“He is a wise man who does not grieve for the things which he has not, but rejoices for those which he has.” – Epictetus
November for those of us in recovery is Gratitude month. Not only is it a time of Thanksgiving for many, but it is a special time of year to give thanks.
There are many ways to show gratitude for what we have and who we have become, but not everyone is capable of seeing their own goodness within to articulate their gratitude.
One way we can find gratitude is through Random Acts of Kindness. When we take the initiative to delve deep inside and open our hearts to others, we invite the Universe to surround us with compassion. We become focused on others and what would be thoughtful, appropriate and fitting for them. In so doing, we let go of our need to satisfy an imaginary yearning originally thought as important but can now take a back seat as we make others our priority.
What Happens When We Give Without Expectations?
We become open to possibilities that were never presented previously. These possibilities are called joy and abundance. According to Sarah from Grace in my Space, joy is contentment in spite of circumstances.
According to Your Mindful Coach, Joy is translated from the Pali word Muditā, the nuance of which includes the concept of sympathetic or appreciative joy.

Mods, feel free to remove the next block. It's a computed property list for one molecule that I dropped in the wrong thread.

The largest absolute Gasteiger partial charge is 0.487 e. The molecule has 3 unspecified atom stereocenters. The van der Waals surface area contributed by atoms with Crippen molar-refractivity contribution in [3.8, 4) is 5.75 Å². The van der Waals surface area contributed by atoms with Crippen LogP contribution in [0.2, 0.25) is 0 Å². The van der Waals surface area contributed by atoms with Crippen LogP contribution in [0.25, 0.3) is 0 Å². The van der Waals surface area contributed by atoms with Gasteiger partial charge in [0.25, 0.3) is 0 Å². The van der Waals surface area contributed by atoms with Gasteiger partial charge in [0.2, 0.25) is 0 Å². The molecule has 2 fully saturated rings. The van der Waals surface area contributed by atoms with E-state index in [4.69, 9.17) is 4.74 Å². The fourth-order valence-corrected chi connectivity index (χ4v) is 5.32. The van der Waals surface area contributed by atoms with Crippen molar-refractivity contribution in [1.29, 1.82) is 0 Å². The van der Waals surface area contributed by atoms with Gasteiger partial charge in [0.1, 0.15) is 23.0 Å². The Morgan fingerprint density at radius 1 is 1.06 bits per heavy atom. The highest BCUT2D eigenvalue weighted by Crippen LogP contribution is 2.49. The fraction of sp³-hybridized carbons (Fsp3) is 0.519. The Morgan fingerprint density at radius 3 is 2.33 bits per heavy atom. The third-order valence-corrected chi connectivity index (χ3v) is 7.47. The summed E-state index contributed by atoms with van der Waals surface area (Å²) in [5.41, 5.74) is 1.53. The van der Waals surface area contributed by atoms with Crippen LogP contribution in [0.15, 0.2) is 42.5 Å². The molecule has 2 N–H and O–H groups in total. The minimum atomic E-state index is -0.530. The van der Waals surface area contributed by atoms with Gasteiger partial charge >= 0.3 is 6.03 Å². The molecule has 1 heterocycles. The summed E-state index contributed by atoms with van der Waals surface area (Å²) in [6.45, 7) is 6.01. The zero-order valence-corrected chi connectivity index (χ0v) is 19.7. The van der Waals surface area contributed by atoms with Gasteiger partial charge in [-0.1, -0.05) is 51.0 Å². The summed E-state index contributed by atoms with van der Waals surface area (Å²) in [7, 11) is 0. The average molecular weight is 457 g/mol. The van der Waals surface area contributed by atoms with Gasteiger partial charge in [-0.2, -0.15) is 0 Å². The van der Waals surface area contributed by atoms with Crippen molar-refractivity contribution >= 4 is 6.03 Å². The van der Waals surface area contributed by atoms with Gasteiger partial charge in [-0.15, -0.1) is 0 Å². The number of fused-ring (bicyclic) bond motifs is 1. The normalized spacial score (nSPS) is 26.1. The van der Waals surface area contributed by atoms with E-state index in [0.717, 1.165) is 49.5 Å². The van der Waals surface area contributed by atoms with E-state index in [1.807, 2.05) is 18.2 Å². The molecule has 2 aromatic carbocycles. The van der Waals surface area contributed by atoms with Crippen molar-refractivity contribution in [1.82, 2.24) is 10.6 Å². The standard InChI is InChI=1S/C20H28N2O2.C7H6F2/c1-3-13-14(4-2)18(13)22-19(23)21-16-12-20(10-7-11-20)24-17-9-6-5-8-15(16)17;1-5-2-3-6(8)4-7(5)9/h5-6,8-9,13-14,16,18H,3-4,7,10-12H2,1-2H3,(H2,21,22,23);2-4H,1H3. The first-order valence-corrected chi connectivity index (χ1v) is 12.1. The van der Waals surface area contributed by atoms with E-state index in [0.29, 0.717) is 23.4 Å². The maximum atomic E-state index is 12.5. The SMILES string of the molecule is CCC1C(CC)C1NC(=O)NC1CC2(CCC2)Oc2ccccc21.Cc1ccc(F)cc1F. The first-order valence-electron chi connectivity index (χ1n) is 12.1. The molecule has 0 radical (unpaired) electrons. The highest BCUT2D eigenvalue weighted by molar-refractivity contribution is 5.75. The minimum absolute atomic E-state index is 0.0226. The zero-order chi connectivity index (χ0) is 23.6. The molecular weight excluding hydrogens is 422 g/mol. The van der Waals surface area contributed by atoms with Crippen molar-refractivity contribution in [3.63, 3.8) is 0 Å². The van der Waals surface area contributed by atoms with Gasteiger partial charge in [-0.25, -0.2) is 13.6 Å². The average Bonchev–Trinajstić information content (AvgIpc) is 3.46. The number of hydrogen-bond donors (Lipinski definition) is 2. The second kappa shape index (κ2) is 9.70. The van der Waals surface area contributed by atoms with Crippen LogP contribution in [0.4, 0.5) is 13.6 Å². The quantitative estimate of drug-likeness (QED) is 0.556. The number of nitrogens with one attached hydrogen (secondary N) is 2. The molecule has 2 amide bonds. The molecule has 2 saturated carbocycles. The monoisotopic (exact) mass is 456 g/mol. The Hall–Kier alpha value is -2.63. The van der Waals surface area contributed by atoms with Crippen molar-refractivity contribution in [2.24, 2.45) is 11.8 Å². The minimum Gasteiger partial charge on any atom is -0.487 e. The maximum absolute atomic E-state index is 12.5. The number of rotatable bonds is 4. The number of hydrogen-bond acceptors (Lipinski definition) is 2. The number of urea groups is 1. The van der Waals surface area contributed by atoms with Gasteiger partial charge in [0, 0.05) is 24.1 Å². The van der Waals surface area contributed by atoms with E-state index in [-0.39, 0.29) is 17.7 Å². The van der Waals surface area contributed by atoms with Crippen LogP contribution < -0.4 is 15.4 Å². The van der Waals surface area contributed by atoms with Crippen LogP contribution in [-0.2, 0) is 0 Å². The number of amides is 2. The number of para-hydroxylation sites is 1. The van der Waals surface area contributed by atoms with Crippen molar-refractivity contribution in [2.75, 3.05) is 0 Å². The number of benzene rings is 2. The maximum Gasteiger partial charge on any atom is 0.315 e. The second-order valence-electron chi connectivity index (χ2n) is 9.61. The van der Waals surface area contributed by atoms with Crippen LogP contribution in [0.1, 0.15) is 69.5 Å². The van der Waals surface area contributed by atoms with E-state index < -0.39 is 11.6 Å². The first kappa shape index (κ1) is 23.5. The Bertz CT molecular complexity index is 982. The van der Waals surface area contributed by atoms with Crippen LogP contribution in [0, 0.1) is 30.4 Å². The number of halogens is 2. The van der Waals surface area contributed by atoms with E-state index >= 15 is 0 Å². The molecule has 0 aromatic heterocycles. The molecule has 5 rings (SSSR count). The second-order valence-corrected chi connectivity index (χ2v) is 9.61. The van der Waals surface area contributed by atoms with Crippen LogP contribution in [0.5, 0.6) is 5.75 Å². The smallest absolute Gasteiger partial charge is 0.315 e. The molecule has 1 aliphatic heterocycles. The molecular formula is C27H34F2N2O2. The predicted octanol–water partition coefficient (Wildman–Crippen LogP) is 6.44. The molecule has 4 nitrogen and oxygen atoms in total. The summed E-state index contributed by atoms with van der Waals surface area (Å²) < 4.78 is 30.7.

We cannot be sympathetic and selfish at the same time.
Imagine for a moment, what the landscape of our minds would look like if we practiced gratitude and random acts of kindness more in our homes with our spouse and children, instead of raising and engaging in critical, judgmental, harsh and hurtful scenarios with each other.
The opportunity to be grateful is literally everywhere. Use your 24-hours. Write them so you can see them and allow the brain to examine them. Make them intentional, purposeful, in a way we would otherwise not feel them. Begin with the fact that we are upright and vertical. and continue:
- that we are not paralyzed in a wheelchair;
- that we can move our limbs freely, walk, run, see, feel,
- that we can use our brains constructively, creatively,
- that most of us have a roof over our heads,
- that we can breathe freely
- that our eyes can see, and so so much more.
When we begin to implement a plan to become purposefully grateful and take time out of our day before we hit the floor running to express our gratitude on paper, we become spiritually enlightened.
Balanced now and centered, we make ourselves available for the highest good of others. We entrust our life force to manifest itself in a way that makes our living one-day-at-a -time useful to those around us. We’ve become open, honest and willing and in so doing, have become a bit truer to ourselves in the process. This is the process of becoming joyful. Together with our Higher Power, we become grateful in an intimate way and share our purposefulness with each other, and others less fortunate.
And the circle goes round and round…
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